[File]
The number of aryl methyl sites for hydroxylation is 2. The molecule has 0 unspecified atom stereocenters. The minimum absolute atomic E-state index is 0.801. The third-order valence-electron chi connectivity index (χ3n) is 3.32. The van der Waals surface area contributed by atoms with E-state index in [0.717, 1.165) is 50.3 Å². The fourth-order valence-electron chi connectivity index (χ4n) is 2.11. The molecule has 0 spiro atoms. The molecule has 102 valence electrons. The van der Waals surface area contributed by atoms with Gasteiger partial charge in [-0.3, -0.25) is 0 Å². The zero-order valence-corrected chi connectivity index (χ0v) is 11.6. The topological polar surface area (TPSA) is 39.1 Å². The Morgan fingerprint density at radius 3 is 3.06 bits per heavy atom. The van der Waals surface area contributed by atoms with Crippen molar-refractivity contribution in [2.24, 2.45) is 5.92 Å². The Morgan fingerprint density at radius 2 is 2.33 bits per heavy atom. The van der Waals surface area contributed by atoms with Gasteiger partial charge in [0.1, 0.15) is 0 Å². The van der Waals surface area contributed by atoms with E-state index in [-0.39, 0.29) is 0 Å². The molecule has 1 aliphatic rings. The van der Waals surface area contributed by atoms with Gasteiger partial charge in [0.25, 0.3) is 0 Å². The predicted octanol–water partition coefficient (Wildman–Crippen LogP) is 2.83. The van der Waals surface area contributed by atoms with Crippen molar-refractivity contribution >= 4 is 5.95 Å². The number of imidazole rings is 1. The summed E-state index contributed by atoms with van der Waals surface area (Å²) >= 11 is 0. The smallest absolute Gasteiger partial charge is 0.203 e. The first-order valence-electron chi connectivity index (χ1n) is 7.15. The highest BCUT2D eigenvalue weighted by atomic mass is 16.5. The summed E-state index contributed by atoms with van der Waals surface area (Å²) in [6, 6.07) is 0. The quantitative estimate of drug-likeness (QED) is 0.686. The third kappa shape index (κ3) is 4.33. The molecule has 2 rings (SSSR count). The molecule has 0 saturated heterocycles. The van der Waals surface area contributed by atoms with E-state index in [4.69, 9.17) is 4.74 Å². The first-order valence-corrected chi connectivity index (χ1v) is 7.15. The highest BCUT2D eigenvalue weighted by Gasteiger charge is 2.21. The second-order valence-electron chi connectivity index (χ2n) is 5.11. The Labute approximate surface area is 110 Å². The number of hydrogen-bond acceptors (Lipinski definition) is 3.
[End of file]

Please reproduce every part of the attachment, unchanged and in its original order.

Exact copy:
The number of aryl methyl sites for hydroxylation is 2. The molecule has 0 unspecified atom stereocenters. The minimum absolute atomic E-state index is 0.801. The third-order valence-electron chi connectivity index (χ3n) is 3.32. The van der Waals surface area contributed by atoms with E-state index in [0.717, 1.165) is 50.3 Å². The fourth-order valence-electron chi connectivity index (χ4n) is 2.11. The molecule has 0 spiro atoms. The molecule has 102 valence electrons. The van der Waals surface area contributed by atoms with Gasteiger partial charge in [-0.3, -0.25) is 0 Å². The zero-order valence-corrected chi connectivity index (χ0v) is 11.6. The topological polar surface area (TPSA) is 39.1 Å². The Morgan fingerprint density at radius 3 is 3.06 bits per heavy atom. The van der Waals surface area contributed by atoms with Crippen molar-refractivity contribution in [2.24, 2.45) is 5.92 Å². The Morgan fingerprint density at radius 2 is 2.33 bits per heavy atom. The van der Waals surface area contributed by atoms with Gasteiger partial charge in [0.1, 0.15) is 0 Å². The van der Waals surface area contributed by atoms with E-state index in [-0.39, 0.29) is 0 Å². The molecule has 1 aliphatic rings. The van der Waals surface area contributed by atoms with Gasteiger partial charge in [0.25, 0.3) is 0 Å². The predicted octanol–water partition coefficient (Wildman–Crippen LogP) is 2.83. The van der Waals surface area contributed by atoms with Crippen molar-refractivity contribution >= 4 is 5.95 Å². The number of imidazole rings is 1. The summed E-state index contributed by atoms with van der Waals surface area (Å²) >= 11 is 0. The smallest absolute Gasteiger partial charge is 0.203 e. The first-order valence-electron chi connectivity index (χ1n) is 7.15. The highest BCUT2D eigenvalue weighted by atomic mass is 16.5. The summed E-state index contributed by atoms with van der Waals surface area (Å²) in [6, 6.07) is 0. The quantitative estimate of drug-likeness (QED) is 0.686. The third kappa shape index (κ3) is 4.33. The molecule has 2 rings (SSSR count). The molecule has 0 saturated heterocycles. The van der Waals surface area contributed by atoms with E-state index in [4.69, 9.17) is 4.74 Å². The first-order valence-corrected chi connectivity index (χ1v) is 7.15. The highest BCUT2D eigenvalue weighted by Gasteiger charge is 2.21. The second-order valence-electron chi connectivity index (χ2n) is 5.11. The Labute approximate surface area is 110 Å². The number of hydrogen-bond acceptors (Lipinski definition) is 3.